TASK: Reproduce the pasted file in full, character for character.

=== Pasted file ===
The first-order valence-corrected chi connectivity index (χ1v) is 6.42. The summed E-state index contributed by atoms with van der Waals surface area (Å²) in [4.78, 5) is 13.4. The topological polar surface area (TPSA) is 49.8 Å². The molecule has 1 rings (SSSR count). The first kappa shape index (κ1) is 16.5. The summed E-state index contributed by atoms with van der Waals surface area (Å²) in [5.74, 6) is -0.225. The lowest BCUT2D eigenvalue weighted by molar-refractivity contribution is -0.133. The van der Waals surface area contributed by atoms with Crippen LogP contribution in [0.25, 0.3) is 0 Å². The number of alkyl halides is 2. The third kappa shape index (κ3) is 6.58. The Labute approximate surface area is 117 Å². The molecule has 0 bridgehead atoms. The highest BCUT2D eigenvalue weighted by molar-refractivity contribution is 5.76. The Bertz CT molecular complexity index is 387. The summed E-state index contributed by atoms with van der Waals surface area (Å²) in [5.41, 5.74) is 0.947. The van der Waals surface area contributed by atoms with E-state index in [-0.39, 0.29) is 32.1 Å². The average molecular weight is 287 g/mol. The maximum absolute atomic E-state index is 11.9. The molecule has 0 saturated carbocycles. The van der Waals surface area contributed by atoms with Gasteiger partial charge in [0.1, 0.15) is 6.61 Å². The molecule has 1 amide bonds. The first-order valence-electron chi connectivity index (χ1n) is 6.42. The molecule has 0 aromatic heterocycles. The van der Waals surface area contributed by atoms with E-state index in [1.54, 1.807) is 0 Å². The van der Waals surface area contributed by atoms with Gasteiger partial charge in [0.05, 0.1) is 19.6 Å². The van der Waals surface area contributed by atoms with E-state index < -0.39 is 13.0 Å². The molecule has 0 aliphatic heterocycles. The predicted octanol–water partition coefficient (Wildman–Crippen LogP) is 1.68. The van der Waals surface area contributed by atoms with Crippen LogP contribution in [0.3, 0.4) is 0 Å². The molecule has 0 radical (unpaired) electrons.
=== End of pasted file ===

The first-order valence-corrected chi connectivity index (χ1v) is 6.42. The summed E-state index contributed by atoms with van der Waals surface area (Å²) in [4.78, 5) is 13.4. The topological polar surface area (TPSA) is 49.8 Å². The molecule has 1 rings (SSSR count). The first kappa shape index (κ1) is 16.5. The summed E-state index contributed by atoms with van der Waals surface area (Å²) in [5.74, 6) is -0.225. The lowest BCUT2D eigenvalue weighted by molar-refractivity contribution is -0.133. The van der Waals surface area contributed by atoms with Crippen LogP contribution in [0.25, 0.3) is 0 Å². The number of alkyl halides is 2. The third kappa shape index (κ3) is 6.58. The Labute approximate surface area is 117 Å². The molecule has 0 bridgehead atoms. The highest BCUT2D eigenvalue weighted by molar-refractivity contribution is 5.76. The Bertz CT molecular complexity index is 387. The summed E-state index contributed by atoms with van der Waals surface area (Å²) in [5.41, 5.74) is 0.947. The van der Waals surface area contributed by atoms with E-state index in [-0.39, 0.29) is 32.1 Å². The average molecular weight is 287 g/mol. The maximum absolute atomic E-state index is 11.9. The molecule has 0 saturated carbocycles. The van der Waals surface area contributed by atoms with Gasteiger partial charge in [0.1, 0.15) is 6.61 Å². The molecule has 1 amide bonds. The first-order valence-electron chi connectivity index (χ1n) is 6.42. The molecule has 0 aromatic heterocycles. The van der Waals surface area contributed by atoms with E-state index in [1.54, 1.807) is 0 Å². The van der Waals surface area contributed by atoms with Gasteiger partial charge in [0.05, 0.1) is 19.6 Å². The van der Waals surface area contributed by atoms with E-state index < -0.39 is 13.0 Å². The molecule has 0 aliphatic heterocycles. The predicted octanol–water partition coefficient (Wildman–Crippen LogP) is 1.68. The van der Waals surface area contributed by atoms with Crippen LogP contribution in [0.3, 0.4) is 0 Å². The molecule has 0 radical (unpaired) electrons.